Research is a compulsory component of contemporary higher education in Russia. So, a number of research universities have recently been organized to collaborate with research institutes of the Russian Academy of Sciences. As an example, Higher Chemical College of Russian Academy of Sciences is a part of D. Mendeleyev University. Through these arrangements, students start working in the laboratories of research institutes during their first year at college. By the time of graduation they normally have several publications in national or international scientific journals. Some of the results of the students’ research have found practical application in Russia and abroad. Of course, those who are admitted to this college are gifted students, winners of Chemistry Olympiads or graduates of the Moscow Chemistry Lyceum. As recommended by the international conference, special courses have been offered to these students, as well as to other students from advanced colleges, on the problems of sustainable development and environmental risk assessment and management.

The technological approach to the training of engineers-chemists cannot prevail given current societal conditions. Higher school in Russia is in a state of transition to the new educational paradigm—training specialists in a holistic way of thinking. Engineers trained in a holistic manner could give momentum to the practical implementation of the concept of sustainable development. The leading universities of Russia are successfully moving in this direction. The educational community of Russia is quite optimistic about the idea of lifelong education for sustainable development, the momentum having been given by the first international conference on Chemical Education and Sustainable Development four years ago.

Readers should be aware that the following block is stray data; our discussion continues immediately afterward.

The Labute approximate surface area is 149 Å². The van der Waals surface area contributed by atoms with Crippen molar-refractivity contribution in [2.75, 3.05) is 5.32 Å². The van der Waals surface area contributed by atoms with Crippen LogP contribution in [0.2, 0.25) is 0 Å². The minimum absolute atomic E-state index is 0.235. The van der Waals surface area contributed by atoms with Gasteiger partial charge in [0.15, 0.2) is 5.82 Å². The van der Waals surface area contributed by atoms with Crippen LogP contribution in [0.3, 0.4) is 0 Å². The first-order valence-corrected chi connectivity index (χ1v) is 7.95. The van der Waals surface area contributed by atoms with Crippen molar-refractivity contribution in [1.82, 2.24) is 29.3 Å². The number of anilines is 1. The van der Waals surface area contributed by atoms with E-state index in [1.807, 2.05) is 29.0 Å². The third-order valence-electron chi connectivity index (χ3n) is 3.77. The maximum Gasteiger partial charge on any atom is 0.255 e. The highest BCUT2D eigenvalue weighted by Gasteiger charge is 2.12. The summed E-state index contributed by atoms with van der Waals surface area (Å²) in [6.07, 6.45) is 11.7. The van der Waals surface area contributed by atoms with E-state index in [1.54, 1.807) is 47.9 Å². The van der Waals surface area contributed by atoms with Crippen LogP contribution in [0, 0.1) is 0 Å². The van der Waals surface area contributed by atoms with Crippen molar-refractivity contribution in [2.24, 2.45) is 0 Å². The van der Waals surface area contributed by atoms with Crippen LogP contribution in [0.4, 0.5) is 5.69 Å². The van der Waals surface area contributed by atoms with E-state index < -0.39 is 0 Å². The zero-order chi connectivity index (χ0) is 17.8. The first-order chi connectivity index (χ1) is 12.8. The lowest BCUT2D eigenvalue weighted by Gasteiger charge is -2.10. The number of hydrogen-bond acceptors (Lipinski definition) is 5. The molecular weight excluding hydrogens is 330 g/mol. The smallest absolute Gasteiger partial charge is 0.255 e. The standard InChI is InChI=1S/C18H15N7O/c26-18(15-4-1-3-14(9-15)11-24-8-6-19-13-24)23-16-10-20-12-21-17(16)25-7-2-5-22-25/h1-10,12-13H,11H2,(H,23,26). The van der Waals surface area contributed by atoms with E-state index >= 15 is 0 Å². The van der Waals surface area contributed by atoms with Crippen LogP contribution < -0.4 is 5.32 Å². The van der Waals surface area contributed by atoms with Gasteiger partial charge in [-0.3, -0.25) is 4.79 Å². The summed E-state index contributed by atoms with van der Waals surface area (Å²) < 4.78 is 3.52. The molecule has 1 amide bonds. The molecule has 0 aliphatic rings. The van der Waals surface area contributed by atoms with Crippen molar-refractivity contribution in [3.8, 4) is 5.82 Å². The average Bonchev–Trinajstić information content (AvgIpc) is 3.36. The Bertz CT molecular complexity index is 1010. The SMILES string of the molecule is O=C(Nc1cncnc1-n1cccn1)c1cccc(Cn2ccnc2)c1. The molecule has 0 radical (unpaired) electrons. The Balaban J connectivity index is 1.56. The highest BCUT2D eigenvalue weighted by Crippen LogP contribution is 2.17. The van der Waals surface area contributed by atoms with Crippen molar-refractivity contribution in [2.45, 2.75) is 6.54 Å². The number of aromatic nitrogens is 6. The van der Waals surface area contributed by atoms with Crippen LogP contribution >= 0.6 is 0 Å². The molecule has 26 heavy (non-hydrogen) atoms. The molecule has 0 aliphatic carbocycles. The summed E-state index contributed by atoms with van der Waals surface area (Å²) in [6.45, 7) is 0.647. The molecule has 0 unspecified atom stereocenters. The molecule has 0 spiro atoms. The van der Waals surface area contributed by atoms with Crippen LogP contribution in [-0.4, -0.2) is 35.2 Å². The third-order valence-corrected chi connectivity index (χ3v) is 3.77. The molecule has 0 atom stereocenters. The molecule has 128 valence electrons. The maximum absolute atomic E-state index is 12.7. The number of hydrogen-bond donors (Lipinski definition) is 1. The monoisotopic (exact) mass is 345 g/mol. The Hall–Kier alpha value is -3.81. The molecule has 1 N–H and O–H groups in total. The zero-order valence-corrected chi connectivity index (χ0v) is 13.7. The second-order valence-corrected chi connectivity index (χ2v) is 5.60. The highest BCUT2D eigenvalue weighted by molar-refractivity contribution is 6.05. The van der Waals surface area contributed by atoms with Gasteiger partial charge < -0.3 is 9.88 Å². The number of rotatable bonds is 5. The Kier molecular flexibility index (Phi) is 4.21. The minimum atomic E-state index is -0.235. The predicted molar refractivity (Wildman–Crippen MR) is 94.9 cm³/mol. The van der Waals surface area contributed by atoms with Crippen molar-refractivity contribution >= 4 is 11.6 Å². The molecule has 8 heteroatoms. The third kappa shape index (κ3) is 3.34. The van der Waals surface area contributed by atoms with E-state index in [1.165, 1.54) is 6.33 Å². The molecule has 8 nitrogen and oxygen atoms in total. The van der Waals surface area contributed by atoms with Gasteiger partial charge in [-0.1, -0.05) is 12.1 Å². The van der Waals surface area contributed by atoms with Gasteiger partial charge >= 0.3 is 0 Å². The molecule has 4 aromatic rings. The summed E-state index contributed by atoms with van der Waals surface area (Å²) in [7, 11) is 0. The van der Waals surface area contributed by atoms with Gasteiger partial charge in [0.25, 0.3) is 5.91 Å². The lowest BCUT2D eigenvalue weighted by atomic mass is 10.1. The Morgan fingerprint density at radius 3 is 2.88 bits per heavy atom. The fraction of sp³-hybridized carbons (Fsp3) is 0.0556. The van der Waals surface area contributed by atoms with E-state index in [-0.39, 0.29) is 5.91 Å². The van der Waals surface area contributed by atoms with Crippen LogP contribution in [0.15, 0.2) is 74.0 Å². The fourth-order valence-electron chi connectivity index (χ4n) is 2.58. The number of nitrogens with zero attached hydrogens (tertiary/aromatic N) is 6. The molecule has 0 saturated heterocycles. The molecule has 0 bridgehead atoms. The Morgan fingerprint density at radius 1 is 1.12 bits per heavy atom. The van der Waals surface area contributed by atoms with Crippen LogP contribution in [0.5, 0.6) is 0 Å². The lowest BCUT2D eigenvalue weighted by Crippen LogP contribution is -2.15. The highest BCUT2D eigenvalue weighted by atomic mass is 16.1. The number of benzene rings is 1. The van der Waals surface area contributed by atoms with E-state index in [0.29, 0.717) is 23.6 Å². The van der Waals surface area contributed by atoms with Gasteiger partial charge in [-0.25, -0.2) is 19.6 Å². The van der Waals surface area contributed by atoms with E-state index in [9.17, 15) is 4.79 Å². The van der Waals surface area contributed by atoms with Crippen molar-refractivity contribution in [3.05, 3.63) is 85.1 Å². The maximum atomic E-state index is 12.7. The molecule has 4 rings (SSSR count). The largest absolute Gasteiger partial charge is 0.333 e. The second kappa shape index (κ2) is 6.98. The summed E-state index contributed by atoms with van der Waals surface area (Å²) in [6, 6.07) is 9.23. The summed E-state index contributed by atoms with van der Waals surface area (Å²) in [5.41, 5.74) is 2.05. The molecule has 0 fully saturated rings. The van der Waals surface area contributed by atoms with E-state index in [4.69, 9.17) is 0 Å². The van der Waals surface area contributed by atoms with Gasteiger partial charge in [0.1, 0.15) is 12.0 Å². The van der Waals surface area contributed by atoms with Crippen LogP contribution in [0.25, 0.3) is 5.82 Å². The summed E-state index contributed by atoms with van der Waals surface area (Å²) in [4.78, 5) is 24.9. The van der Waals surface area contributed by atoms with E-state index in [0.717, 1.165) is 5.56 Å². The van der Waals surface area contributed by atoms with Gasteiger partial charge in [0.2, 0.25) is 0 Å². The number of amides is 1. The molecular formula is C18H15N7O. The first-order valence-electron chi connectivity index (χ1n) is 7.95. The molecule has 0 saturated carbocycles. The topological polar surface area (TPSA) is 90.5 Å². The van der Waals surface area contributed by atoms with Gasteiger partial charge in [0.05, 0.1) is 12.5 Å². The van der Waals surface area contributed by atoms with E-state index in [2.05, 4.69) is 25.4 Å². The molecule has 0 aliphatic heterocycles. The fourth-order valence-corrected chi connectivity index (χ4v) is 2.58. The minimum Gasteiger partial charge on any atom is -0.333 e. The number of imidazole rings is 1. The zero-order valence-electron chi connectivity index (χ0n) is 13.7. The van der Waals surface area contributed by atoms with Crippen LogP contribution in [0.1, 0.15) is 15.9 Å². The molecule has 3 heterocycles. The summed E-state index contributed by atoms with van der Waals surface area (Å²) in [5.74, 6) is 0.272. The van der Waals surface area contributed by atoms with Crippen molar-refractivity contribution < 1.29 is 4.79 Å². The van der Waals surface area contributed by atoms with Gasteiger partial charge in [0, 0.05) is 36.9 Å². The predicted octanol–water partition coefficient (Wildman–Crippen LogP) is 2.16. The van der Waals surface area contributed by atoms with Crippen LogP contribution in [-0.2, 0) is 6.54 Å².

Following WSSD recommendations, the U.N. General Assembly, at its 57th Session (2002), decided to adopt a decade of education for sustainable development, starting in 2005. To define the goals and the strategies for the decade, D. Mendeleyev University decided to hold the Second International Conference on “Chemical Education and Sustainable Development” in November 2004. Chemists from all over the globe who are interested in the contribution of chemistry to the future of humankind should contact the organizers; conference details may be found at on the D. Mendeleyev University Web site at <www.muctr.edu.ru>.

1. www.un.org/esa/sustdev/documents/agenda21/index.htm

Natalia P. Tarasova <tarasnp@muctr.edu.ru> is the head of the Department for the Problems of Sustainable Development at the D. Mendeleyev University of Chemical Technology of Russia, in Moscow. She is also vice president of the UNESCO Associated Center for Chemical Science and Education, a corresponding member of the Russian Academy of Sciences, and a member of the IUPAC Committee on Chemistry Education.

www.iupac.org/projects/1999/1999-035-1-025.html
www.muctr.edu.ru